I think what you're digging towards is a deeper issue about how the UFOpaedia descriptions serve two orthogonal roles—they provide (or ought to) important gameplay information on the one hand, which should be done concisely and scannably, and on the other they serve as flavourtext for atmosphere-building and player entertainment.

in an official letter I would expect item categories and associated security standards (id and name), and it better be formatted as a list or else Maj. LeClerc might be in trouble.
Maybe it is specific to the place where I live (although I very much doubt that), but I do not think a base commander would be interested in Marcel's personal opinions, like a letter to mom (trying to convey the attitude of myself as a player reading it).
Even just without the "behind rigorous security" part:
"Live ammunition and other sensitive equipment such as alien artifacts are kept in locked containers in the quartermaster's office; checking anything out of locked storage requires the presence of the base quartermaster and written authorisation from the Command Centre."
This is, of course, just one example of such detail in this text which looks like it is supposed to be an official letter, and this text is just one example of of the ufopaedia texts that are written with similar attitude.
I think here again the deeper issue is that all UFOpaedia articles are structured as direct reports from persons of significance in PHALANX; descriptions of routine installations, procedures, and equipment read strangely in that context (note especially the articles on, say, the Combat Knife or most other equipment available at the start of the game).

At least the storage facility article doesn't outright lie to the player, as the Small Hanger article does by claiming to be an entry point during base invasions.


Tactics / Re: What's your favorite weapon?
« on: December 08, 2011, 03:32:27 pm »
On the October 15th nightly:

Grenade launchers. Mediocre range, but for 15 TU you get a high probability of a kill, plus good ability to damage or even kill additional targets.

Machine gun. Huge damage output (near the top of the damage/TU ratio list) and a long effective range when crouched, plus those magical moments when the aliens decide to line up for you.

Plasma blade. Go around corners with confidence!

Coilgun. Ammo's large and expensive, but with a good sniper I find I get about the same number of kills out of the two rounds in a coil magazine as I do from the sniper rifle's 5.

Not long ago I would have said the flamethrower, but with alien armor getting heavier I'm starting to have aliens survive Infernos—the guaranteed kill (with an unobstructed shot) was the big factor making up for the tiny range, so with that going away I'm not sure about its future in my loadout. Still a favourite until Interest gets into the mid-upper 200s.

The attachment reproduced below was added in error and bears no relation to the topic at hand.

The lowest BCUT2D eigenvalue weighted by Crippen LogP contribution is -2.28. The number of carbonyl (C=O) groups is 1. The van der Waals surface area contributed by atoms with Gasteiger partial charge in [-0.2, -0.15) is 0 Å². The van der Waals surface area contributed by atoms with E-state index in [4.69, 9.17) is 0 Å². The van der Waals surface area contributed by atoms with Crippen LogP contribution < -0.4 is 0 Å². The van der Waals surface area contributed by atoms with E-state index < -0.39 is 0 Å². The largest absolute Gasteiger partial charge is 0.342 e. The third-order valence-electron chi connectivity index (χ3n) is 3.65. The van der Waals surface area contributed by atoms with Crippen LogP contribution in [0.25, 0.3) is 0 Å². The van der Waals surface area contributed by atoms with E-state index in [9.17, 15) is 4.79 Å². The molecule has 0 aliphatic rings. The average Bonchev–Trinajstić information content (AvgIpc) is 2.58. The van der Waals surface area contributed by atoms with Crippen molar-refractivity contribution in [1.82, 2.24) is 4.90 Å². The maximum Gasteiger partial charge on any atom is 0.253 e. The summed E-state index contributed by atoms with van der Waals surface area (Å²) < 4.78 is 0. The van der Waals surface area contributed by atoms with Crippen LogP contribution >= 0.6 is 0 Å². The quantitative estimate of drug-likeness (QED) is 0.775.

Discussion / Re: Building new bases. Request.
« on: December 08, 2011, 04:09:49 am »
hmm.. what is the meaning of 'most annoying' in english?
maybe i should have said 'least awesome' instead, but this does not quite capture the tedium[…]
it seems that 'least awesome' might be for native english speakers, but i would rather say 'most annoying', because everything else feels better than that.
It means what I think you wanted (and is used by native speakers in that context); "most bothersome", "chief amongst irritations", etc. "Least awesome" also works, but is more natural for cases where you're emphasizing that the whole is good despite a particular flaw; I don't think it's what you want here.


Discussion / Re: Building new bases. Request.
« on: December 07, 2011, 11:12:39 pm »
Given the state of gameplay documentation, my hunch is that it isn't so much that the devs don't play the game, but rather that they're working from a detailed knowledge of the game sufficient to mask many of these issues. Your small-hangar-building issue is a perfect example—I'd hazard a guess that any devs who play know off the top of their heads which buildings are base entry points, and probably haven't even thought about how a new player finds out about such things (or if they have, they've shuffled it down on the to-do list—which, for a work as in-progress as UFO:AI is, isn't entirely unreasonable).

Maybe if I get some time I'll see about volunteering to update some of the documentation…


Discussion / Re: hit probability and movement
« on: December 07, 2011, 11:05:20 pm »
I beg to differ, as in reality one doesn't dodge bullets - but it is more difficult to hold a steady aim at a target that's moving rather than staying still.
Right, but my point is that we've already got a fundamentally unrealistic situation—the target remains motionless during the attacker's entire turn, and for that matter the attacker's team's entire turn. This proposal would end up with us acting as if the target is stationary part of the time (if you move or shoot at something else, the target will still be in the same square in the same posture when you finish), but acting as if it's moving at other times (when the attack gets the target-moved penalty). The end result doesn't feel any more realistic to me.